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Filmmaker Statement

When I first went to see the Mulberry Bush School, within 20 minutes of arriving, I knew I wanted to make a film there. I remembered that during my own school days, the driving force behind everything was punishment and discipline. You were constantly in fear and you didn’t feel good. The aim of the school was to break down your self-esteem.

By contrast, at Mulberry the goal is to help the kids feel happier and more confident. When they misbehave, the teachers don’t punish them, but try to find out why they are acting like that. The way I heard adults speaking to children was so different from anything I had experienced, either with my parents or at school. For instance, I had never seen men being gentle and sympathetic with little boys.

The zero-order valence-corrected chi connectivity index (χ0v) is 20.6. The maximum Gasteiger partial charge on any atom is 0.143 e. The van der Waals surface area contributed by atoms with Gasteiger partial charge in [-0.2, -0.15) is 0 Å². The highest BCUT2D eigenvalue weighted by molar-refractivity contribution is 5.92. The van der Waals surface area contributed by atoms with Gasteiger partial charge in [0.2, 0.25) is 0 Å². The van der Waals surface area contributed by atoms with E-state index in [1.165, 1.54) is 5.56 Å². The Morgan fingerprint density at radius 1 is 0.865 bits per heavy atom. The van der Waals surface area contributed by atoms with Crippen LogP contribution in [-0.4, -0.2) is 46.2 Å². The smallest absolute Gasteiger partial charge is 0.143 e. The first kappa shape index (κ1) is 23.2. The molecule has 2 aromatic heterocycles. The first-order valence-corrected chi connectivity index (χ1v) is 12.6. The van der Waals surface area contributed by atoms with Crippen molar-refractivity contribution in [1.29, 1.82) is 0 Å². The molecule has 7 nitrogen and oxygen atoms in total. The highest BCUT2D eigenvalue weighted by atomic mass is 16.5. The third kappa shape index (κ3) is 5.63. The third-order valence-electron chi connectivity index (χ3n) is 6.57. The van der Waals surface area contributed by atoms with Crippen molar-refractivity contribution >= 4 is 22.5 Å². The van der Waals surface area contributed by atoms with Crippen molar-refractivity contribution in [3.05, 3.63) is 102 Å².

The Mulberry Bush School tries to mend the hurt of the outside world. The children come from a mixture of backgrounds. They all have different stories. What links them is that nearly all have endured great sadness and upheaval in their lives.

Michael and Stuart

Michael and Stuart. Credit: Courtesy of Women Make Movies

As I filmed and then completed Hold Me Tight, Let Me Go, I was really touched by the kids’ mix of rebelliousness, sadness and wisdom. I realize more and more how wise children are, and how often we don’t respect them very much.

— Kim Longinotto, Director/Producer/Cinematographer





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To me, one of the most moving things was seeing men [the male teachers] being so loving with boys and so supportive; you got a glimpse of what fathers should be like.”

— Kim Longinotto, Filmmaker

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